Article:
Resourcing – Why Chop Logs with a Teaspoon?


This weekend I spent loads of time in my garden. About 4 hours on Saturday and about 3 on Sunday. It was time well spent.

I had a list of things I wanted to get done, the sun was shining, it was warm and dry, perfect weather for some hard work.

In the spring of 2010 we had six very large Ash trees felled in various parts of the grounds.  Two of the trees were easily 30 meters tall and were felled inside the garden with no way to get them up the very high steep bank through the woods and out of the garden.  I managed to get some of them cleared last year but had left the rest in piles to season where they fell.  Time to move some more; cut, split and stack them in the stables, (we don’t have horses, it’s just a giant storage shed), ready for winter use.

I’d put this particular job off for most of the summer hoping for a long hot spell to really dry the wood out.  That and the fact it was going to a long hard job and I didn’t really fancy it at all, but with cut and split logs costing in the region of £100 a tonne if purchased it made sense to use what was already ours. So to work.

With my in-ear headphones and the iPod on shuffle I just got on with it. A chainsaw and a bow saw on Saturday, an axe and hatchet on Sunday.  I was having fun, all the time the number of tree trunks and branches from around the place were being reduced to the size we could use in the house.  Whilst I was doing this I was thinking, amongst other things, about my next blog post.  Each time I latched onto a theme I just couldn’t make it work.

Then on Sunday it occurred to me.

I just spent hours reducing trees to 20cm logs to burn in an open fire.  Whilst it was most certainly hard work it had not been difficult at all, in fact it was easy.  I was methodical.  I paced myself.  It occurred to me was that I was enjoying what I was doing, I had the enthusiasm and energy to get the job done and I had the correct tools for the job.

Of course my mind linked it instantly to Resourcing and how organisations big and small don’t generally give it the priority it needs, don’t have the appetite, energy or the right tools to do it right.  To do anything right, there has to be an appetite, enthusiasm and energy to do it well and the right equipment to do it effectively and efficiently for the right results have to be available.  I could have created the same amount of fire logs with a bow saw and a regular saw and just an axe but it would have taken me so much longer and with much more effort and lots of pain.  This is a task I have done for year and love it! I know what I am doing and have the right approach, tools and technique.  Yes anyone can do it but you have to know what you are doing.  I’ve seen the damage done by poor attention to the detail and poor technique; it’s not pretty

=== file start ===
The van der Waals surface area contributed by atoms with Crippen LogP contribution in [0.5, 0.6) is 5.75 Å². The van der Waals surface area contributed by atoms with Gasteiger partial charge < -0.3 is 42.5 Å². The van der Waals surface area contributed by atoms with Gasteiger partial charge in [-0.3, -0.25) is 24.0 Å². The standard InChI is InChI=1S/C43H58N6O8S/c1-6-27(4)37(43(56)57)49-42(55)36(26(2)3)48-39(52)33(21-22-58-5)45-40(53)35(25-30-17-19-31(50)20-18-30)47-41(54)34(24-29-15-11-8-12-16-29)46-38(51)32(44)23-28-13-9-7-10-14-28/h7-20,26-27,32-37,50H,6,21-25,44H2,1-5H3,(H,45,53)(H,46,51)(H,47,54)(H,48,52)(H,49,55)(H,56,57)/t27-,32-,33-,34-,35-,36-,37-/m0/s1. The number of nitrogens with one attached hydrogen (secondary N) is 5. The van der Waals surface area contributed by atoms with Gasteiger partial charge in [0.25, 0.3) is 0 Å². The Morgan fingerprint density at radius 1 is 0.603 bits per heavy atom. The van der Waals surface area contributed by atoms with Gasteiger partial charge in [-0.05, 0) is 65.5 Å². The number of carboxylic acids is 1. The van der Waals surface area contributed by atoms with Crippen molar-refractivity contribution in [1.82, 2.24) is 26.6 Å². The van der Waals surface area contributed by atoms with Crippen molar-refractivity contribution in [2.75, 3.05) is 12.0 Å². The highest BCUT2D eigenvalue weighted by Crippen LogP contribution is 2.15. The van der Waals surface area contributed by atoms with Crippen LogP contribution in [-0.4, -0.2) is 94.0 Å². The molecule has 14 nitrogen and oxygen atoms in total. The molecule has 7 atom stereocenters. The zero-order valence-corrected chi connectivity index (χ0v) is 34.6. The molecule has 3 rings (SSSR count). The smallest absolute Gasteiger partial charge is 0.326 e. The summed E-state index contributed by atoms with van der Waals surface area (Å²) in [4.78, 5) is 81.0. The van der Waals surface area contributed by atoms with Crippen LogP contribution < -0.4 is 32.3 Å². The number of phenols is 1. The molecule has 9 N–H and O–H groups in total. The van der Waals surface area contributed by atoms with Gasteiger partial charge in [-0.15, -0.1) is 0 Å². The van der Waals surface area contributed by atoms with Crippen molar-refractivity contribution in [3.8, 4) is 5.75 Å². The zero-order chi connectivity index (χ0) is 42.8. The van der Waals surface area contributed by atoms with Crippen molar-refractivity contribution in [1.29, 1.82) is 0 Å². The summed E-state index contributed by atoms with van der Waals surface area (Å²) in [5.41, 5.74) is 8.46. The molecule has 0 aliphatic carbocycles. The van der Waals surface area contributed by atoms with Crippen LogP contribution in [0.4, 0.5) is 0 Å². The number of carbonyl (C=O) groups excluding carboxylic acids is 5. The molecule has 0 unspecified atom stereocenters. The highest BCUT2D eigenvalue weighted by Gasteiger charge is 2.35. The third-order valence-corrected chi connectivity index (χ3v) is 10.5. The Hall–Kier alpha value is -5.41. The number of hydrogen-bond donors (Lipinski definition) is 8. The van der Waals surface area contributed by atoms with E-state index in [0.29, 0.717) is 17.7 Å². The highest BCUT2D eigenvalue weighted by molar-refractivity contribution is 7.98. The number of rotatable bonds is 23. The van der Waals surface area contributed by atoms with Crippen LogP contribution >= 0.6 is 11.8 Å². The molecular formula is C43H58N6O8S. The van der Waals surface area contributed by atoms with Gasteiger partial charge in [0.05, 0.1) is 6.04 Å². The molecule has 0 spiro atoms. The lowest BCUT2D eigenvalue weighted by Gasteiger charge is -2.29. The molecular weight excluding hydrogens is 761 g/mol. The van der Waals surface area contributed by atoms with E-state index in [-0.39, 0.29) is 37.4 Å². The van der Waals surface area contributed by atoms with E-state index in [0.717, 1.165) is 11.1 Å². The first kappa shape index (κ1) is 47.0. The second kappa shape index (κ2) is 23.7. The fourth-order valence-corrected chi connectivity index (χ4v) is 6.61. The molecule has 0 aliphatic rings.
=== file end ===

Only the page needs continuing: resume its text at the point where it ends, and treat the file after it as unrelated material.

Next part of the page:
When it comes to Resourcing the appetite comes from the leader of the organisation.  Many executives say it is a priority but few give it anything other than lip service and it tends to get marginalised because outdated attitudes to sourcing and attraction are cemented firmly in days gone by, i.e. pick the phone up and call and agency or search firm. (A bit like using a rust old and blunt hand saw).  This last sentence assumes it is recognised as an essential and specialist business function in the first place. I doubt very much that it is in the majority.  There are many companies that are happy for the hiring managers to leverage personal networks, place job adverts and engage with agencies; and for many this works well.  Whilst it doesn’t actually add any real value to the business it puts bums on seats.  Sadly for the majority of hiring managers and HR practitioners that’s all it’s about.

Equipping a Resourcing function properly is key to its success and essential to it adding far more value to the business than most people think it can.  It doesn’t start with simply giving someone the responsibility to recruit for your company.  It starts with a commitment to do it properly and to recognise that it is something that you need to invest in to allow the proper policies and procedures to be put in place and then constantly refined, retuned and modified to keep pace with a constantly changing landscape.

It also takes time to get it right for your company.  There is no overnight fix, but there can be a dramatic and identifiable improvement within a reasonably short space of time.  I’m talking within the current accounting period.